• Resource Type: Primary Sources
  • Subject: History
  • Grades: 10, 11, 12

Key Individuals in Constitutional Ratification

This short video offers insights as to who were the most significant individuals in the ratification debates. Each state had its standouts: John Hancock in Massachusetts, Melancton Smith and Alexander Hamilton in New York; James Madison in Virginia. However, Professor John Kaminski concludes that George Washington, despite his reservations about becoming involved in the debate, was the most influential figure in securing ratification of the Constitution.

  • Resource Type: Video
  • Subject: Foundations of Democracy
  • Grades: 11, 12

The Supremacy Clause

Tension between the states and the federal government has been a constant throughout U.S. history. This video explores the supremacy clause in Article VI of the Constitution and key moments in the power struggle, including the landmark case McCulloch v. Maryland. In McCulloch, Chief Justice John Marshall wrote that the supremacy clause unequivocally states that the “Constitution, and the Laws of the United States … shall be the supreme Law of the Land.”

  • Resource Type: Video
  • Subject: Foundations of Democracy
  • Grades: 8, 9, 10, 11, 12

Meeting at Runnymede: The Story of King John and Magna Carta

Chafing under the despotic rule of King John, rebellious British noblemen forced their ruler to sign the Magna Carta. The 63 clauses of this document defined and limited the feudal rights of the monarch. This lesson includes a background reading, full text of the Magna Carta, and a small-group activity for students.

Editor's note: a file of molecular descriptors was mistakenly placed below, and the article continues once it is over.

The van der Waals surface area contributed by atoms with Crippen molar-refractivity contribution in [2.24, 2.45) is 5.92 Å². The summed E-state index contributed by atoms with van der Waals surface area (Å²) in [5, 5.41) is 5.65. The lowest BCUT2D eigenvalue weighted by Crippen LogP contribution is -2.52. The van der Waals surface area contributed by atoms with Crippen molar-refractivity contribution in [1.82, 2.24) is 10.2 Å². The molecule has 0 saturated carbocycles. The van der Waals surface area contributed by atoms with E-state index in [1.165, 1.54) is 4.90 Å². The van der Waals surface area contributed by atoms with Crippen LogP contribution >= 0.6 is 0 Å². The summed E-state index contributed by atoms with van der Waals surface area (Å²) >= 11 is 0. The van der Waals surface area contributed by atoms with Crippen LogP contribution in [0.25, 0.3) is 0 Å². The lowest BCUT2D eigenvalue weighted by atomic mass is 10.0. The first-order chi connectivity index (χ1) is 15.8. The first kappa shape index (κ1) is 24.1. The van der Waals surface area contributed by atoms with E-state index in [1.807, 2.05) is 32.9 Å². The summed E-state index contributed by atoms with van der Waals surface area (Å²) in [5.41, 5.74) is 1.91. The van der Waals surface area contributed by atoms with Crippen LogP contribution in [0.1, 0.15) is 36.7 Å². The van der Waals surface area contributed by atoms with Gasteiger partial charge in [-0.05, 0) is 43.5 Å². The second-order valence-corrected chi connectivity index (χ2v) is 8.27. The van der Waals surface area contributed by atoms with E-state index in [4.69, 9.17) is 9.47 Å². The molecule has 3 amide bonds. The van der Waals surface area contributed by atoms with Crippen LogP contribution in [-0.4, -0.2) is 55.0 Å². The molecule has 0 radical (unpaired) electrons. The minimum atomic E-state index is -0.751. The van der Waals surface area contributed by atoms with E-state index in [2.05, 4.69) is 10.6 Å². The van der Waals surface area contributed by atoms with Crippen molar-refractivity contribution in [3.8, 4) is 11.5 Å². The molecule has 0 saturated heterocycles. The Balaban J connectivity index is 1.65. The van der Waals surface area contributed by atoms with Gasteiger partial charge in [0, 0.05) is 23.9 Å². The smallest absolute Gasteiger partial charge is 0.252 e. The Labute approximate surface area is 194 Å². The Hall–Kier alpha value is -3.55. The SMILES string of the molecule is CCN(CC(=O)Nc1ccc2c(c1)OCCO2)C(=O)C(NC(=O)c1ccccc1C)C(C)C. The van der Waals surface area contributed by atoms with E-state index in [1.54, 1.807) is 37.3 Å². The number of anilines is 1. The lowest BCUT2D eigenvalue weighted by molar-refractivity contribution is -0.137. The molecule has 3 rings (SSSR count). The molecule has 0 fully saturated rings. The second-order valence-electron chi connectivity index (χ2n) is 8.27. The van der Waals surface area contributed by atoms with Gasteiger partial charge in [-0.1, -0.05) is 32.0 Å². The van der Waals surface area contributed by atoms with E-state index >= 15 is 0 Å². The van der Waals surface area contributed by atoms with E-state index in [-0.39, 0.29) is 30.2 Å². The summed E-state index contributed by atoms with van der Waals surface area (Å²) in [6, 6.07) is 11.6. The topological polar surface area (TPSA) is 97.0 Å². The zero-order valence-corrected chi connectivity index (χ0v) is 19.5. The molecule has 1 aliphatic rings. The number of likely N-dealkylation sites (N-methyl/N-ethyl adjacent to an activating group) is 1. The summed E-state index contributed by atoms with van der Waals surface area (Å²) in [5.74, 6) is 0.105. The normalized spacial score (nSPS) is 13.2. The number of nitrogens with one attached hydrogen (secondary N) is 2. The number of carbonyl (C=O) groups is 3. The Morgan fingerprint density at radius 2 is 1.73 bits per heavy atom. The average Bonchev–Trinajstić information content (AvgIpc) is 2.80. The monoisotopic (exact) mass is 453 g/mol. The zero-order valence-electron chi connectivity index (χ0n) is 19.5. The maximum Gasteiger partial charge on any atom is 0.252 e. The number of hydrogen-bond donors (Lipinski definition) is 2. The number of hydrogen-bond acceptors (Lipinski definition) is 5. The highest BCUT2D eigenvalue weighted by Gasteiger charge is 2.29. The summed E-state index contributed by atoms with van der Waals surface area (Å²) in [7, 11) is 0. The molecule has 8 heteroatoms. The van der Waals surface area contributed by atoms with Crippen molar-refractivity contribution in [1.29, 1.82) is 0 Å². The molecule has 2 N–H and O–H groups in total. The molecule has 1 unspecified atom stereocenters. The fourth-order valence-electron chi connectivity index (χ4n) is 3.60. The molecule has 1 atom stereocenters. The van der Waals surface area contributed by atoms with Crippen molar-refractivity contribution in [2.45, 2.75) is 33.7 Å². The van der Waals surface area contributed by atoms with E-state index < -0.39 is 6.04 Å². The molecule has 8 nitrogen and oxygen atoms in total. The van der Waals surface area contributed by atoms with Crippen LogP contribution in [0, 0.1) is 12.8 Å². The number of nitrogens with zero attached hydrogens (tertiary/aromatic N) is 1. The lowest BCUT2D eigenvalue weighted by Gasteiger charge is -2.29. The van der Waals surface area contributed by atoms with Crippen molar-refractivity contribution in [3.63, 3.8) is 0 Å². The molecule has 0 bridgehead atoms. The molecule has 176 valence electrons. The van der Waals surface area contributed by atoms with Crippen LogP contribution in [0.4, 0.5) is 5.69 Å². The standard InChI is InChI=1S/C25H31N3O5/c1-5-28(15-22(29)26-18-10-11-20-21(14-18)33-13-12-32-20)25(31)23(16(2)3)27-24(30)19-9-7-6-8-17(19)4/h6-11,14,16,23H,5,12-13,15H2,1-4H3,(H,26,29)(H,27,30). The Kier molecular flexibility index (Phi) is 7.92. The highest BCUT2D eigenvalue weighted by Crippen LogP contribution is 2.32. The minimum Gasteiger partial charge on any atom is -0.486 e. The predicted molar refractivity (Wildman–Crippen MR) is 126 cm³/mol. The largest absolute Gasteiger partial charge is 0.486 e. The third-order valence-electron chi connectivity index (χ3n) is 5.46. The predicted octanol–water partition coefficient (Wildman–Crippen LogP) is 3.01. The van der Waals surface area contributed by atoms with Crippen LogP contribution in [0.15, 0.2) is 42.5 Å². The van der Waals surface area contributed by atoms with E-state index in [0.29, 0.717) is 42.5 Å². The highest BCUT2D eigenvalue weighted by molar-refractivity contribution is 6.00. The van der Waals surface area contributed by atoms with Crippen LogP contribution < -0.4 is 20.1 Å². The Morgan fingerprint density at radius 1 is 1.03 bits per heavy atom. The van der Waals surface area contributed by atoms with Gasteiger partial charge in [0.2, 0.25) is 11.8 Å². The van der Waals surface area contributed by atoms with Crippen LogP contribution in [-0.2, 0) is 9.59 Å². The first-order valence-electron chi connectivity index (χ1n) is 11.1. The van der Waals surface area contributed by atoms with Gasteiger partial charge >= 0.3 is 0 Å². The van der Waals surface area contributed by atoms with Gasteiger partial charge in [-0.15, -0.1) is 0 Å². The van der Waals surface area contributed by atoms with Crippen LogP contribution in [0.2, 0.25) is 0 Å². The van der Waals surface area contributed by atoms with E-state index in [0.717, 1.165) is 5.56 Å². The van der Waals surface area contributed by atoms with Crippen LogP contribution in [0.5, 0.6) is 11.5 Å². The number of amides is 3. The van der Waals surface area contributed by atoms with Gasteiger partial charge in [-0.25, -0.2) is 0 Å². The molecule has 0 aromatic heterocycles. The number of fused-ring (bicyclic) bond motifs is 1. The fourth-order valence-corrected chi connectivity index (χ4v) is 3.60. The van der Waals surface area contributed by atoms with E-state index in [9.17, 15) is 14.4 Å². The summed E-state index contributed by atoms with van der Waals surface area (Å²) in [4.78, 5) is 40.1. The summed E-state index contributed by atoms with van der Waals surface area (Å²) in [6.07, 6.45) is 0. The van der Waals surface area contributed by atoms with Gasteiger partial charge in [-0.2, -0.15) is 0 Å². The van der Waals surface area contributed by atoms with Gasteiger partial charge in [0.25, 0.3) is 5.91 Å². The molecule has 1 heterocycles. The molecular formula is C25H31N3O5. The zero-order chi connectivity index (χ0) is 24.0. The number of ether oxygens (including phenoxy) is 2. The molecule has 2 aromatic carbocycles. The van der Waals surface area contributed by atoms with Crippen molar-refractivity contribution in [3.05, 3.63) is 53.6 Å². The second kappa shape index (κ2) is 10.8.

• Resource Type: Lesson Plans, Modules (Teaching Unit)
  • Subject: Foundations of Democracy
  • Grades: 9, 10, 11, 12

Early Presidents (CKHG Unit)

This unit (first half of Early Presidents and Social Reformers) focuses on the first seven presidents of the United States. Across 9 lessons, students learn about how the early presidents organized the federal government, built a national capital, directed a second war with Great Britain, more than doubled the size of the country, and formulated a “hands-off” foreign policy in the Western Hemisphere.

  • Resource Type: Assessments, Books, Descriptive Text, Lesson Plans, Media, Modules (Teaching Unit), Primary Sources, Timelines
  • Subject: Executive Branch/Presidency
  • Grades: 4, 5, 6, 7, 8

The Thirteen Colonies (CKHG Unit)

This unit explores the development of three regions of English colonies using primary source documents and imaginative narratives. Across 35 lessons, students explore Jamestown, labor by indentured servants, and the reliance on enslaved workers in the southern colonies, look at the motives influencing the Pilgrims and Puritans in New England and the financial and religious reasons for settling the Middle Colonies.

  • Resource Type: Assessments, Books, Descriptive Text, Lesson Plans, Media, Modules (Teaching Unit), Primary Sources, Timelines
  • Subject: History
  • Grades: 3, 4, 5, 6, 7, 8